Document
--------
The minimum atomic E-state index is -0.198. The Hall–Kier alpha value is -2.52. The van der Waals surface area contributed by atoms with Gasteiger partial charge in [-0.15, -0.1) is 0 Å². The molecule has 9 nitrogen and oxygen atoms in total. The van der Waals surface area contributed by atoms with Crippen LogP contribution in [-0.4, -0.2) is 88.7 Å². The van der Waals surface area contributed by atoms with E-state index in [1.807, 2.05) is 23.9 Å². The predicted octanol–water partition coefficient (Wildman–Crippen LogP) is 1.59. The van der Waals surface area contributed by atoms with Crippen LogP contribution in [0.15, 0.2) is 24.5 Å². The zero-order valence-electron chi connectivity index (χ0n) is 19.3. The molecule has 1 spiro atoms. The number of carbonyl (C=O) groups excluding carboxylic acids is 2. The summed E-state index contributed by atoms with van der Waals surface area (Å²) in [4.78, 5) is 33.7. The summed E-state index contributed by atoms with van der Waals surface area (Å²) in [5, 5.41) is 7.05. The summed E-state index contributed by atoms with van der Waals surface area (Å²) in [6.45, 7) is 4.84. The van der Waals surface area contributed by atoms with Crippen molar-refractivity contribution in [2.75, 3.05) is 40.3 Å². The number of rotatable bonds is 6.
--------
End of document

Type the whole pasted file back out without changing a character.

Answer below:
The minimum atomic E-state index is -0.198. The Hall–Kier alpha value is -2.52. The van der Waals surface area contributed by atoms with Gasteiger partial charge in [-0.15, -0.1) is 0 Å². The molecule has 9 nitrogen and oxygen atoms in total. The van der Waals surface area contributed by atoms with Crippen LogP contribution in [-0.4, -0.2) is 88.7 Å². The van der Waals surface area contributed by atoms with E-state index in [1.807, 2.05) is 23.9 Å². The predicted octanol–water partition coefficient (Wildman–Crippen LogP) is 1.59. The van der Waals surface area contributed by atoms with Crippen LogP contribution in [0.15, 0.2) is 24.5 Å². The zero-order valence-electron chi connectivity index (χ0n) is 19.3. The molecule has 1 spiro atoms. The number of carbonyl (C=O) groups excluding carboxylic acids is 2. The summed E-state index contributed by atoms with van der Waals surface area (Å²) in [4.78, 5) is 33.7. The summed E-state index contributed by atoms with van der Waals surface area (Å²) in [5, 5.41) is 7.05. The summed E-state index contributed by atoms with van der Waals surface area (Å²) in [6.45, 7) is 4.84. The van der Waals surface area contributed by atoms with Crippen molar-refractivity contribution in [2.75, 3.05) is 40.3 Å². The number of rotatable bonds is 6.